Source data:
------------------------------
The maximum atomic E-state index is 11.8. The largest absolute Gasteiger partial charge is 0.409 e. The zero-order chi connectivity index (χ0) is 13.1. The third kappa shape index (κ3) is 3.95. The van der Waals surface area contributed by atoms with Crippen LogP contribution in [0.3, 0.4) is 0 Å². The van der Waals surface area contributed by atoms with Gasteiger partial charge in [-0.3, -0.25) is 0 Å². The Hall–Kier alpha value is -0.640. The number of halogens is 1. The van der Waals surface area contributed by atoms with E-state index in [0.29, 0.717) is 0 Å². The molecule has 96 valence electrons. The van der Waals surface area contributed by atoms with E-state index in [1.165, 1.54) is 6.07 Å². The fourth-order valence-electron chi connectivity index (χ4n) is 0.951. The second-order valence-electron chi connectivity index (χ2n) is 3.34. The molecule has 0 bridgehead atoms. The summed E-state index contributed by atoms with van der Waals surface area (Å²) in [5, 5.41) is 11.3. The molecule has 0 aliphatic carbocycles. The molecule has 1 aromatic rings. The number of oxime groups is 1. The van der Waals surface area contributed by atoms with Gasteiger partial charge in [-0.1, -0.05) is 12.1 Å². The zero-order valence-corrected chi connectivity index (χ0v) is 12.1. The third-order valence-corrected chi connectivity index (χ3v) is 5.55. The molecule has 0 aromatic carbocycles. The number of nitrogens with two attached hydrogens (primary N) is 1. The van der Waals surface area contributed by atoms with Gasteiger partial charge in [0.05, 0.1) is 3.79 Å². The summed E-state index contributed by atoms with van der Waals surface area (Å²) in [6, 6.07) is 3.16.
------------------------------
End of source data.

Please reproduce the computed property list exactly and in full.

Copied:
The maximum atomic E-state index is 11.8. The largest absolute Gasteiger partial charge is 0.409 e. The zero-order chi connectivity index (χ0) is 13.1. The third kappa shape index (κ3) is 3.95. The van der Waals surface area contributed by atoms with Crippen LogP contribution in [0.3, 0.4) is 0 Å². The van der Waals surface area contributed by atoms with Gasteiger partial charge in [-0.3, -0.25) is 0 Å². The Hall–Kier alpha value is -0.640. The number of halogens is 1. The van der Waals surface area contributed by atoms with E-state index in [0.29, 0.717) is 0 Å². The molecule has 96 valence electrons. The van der Waals surface area contributed by atoms with E-state index in [1.165, 1.54) is 6.07 Å². The fourth-order valence-electron chi connectivity index (χ4n) is 0.951. The second-order valence-electron chi connectivity index (χ2n) is 3.34. The molecule has 0 bridgehead atoms. The summed E-state index contributed by atoms with van der Waals surface area (Å²) in [5, 5.41) is 11.3. The molecule has 0 aliphatic carbocycles. The molecule has 1 aromatic rings. The number of oxime groups is 1. The van der Waals surface area contributed by atoms with Gasteiger partial charge in [-0.1, -0.05) is 12.1 Å². The zero-order valence-corrected chi connectivity index (χ0v) is 12.1. The third-order valence-corrected chi connectivity index (χ3v) is 5.55. The molecule has 0 aromatic carbocycles. The number of nitrogens with two attached hydrogens (primary N) is 1. The van der Waals surface area contributed by atoms with Gasteiger partial charge in [0.05, 0.1) is 3.79 Å². The summed E-state index contributed by atoms with van der Waals surface area (Å²) in [6, 6.07) is 3.16.